Creatives Receive Platitudes 

In the decade-plus since I arrived on the banks of the Rivah James, I've been alternately amused and enraged by the lip service the business and civic leaders here give to the creative community in RVA ("Brilliant Disguise," Back Page, July 6).

Antebellum attitudes and "third most tattooed city in the United States" reality don't mesh well — and since most of the money in town is in the hands of the leaders aforementioned, the creative class gets assigned second-class status. Unless, of course, the leaders are in the mood for a show.

I salute the idea of Innovative Excellence, but the execution was damned from the outset because of its organizing body. The chamber folks are all very nice people. They care about Richmond. But they have no earthly idea how to put the creative class to use, because they seek to fit things within their own framework, rather than embracing chaos to see what rises from the heaving scrum.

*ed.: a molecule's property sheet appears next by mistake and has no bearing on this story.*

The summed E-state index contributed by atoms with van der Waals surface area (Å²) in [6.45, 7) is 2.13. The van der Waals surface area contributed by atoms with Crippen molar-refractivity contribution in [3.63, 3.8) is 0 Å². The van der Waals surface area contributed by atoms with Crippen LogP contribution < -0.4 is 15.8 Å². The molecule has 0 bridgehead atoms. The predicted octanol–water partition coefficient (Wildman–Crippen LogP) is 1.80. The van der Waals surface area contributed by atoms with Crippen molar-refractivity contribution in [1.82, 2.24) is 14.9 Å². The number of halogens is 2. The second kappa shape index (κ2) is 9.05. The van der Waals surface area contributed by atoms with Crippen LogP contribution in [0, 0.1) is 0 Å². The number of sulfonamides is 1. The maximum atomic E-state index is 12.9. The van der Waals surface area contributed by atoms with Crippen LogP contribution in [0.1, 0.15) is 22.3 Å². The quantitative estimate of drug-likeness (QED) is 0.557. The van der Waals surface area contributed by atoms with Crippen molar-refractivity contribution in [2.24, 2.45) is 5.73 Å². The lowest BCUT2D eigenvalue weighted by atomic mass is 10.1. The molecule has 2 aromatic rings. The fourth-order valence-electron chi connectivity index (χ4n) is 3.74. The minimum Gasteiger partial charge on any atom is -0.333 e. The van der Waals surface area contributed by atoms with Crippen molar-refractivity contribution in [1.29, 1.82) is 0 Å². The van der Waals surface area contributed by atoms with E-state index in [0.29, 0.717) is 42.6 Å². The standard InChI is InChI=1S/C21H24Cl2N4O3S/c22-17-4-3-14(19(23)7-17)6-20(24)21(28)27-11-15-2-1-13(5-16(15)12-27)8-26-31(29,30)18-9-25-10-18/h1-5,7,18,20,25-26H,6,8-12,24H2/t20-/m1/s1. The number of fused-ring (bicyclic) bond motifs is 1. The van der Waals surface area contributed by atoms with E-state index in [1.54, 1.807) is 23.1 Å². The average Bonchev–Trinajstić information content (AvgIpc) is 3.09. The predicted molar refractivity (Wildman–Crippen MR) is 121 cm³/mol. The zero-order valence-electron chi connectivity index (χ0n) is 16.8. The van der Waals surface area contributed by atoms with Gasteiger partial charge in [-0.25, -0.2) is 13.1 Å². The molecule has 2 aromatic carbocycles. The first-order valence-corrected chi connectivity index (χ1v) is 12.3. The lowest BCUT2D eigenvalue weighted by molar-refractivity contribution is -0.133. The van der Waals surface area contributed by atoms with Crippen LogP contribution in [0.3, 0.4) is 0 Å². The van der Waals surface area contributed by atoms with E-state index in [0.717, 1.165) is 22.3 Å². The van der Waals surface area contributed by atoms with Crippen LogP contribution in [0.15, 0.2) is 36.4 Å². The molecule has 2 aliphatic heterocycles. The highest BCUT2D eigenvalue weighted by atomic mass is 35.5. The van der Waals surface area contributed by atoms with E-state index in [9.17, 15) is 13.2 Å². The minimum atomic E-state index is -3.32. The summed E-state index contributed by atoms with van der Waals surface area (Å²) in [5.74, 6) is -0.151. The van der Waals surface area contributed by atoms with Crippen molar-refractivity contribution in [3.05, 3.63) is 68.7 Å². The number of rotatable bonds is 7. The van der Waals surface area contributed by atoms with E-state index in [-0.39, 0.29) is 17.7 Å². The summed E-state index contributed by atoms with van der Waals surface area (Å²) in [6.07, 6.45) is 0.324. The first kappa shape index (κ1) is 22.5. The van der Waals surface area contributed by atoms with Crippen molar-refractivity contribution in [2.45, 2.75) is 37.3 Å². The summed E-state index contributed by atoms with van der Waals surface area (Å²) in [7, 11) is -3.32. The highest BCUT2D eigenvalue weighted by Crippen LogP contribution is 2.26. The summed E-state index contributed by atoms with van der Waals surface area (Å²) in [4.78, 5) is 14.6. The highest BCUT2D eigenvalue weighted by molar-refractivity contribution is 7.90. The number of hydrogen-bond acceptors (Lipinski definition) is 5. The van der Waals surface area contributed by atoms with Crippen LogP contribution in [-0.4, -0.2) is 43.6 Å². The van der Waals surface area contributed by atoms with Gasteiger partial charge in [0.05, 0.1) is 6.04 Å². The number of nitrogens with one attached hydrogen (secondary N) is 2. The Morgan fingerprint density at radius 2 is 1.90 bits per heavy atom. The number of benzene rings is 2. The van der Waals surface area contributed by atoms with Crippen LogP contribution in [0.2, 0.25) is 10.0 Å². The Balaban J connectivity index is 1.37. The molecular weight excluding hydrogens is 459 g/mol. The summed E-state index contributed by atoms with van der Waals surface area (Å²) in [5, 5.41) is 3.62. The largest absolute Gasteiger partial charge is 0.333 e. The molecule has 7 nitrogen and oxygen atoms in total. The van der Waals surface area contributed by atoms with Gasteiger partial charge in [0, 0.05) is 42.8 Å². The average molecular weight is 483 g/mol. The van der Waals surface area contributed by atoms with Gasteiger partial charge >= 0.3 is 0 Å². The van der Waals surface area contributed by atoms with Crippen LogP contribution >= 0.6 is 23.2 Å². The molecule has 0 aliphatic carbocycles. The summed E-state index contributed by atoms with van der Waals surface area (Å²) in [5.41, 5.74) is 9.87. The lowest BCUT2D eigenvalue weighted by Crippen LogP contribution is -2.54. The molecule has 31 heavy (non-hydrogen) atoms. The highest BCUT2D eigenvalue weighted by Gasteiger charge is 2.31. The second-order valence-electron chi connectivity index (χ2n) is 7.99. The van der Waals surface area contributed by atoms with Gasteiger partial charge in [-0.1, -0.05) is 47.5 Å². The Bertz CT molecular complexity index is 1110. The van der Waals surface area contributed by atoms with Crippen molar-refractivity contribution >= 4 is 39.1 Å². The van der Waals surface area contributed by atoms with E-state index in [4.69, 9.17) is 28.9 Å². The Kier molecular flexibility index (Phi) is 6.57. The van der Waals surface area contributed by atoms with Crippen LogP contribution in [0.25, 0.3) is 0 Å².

The city itself is schizoid, one minute wringing its hands about kids playing loud music on Broad Street during First Fridays, the next bemoaning that there isn't enough creative energy in town? Really?

How about engaging the Broad Street irregulars in a street-art project? There's little enough for kids to do in the city that doesn't have an admission charge. Harness that desire to congregate and share. My prediction is it will amaze the heck out of everybody (including the kids).

Creative energy comes from the bottom, not the top.

Casey Quinlan



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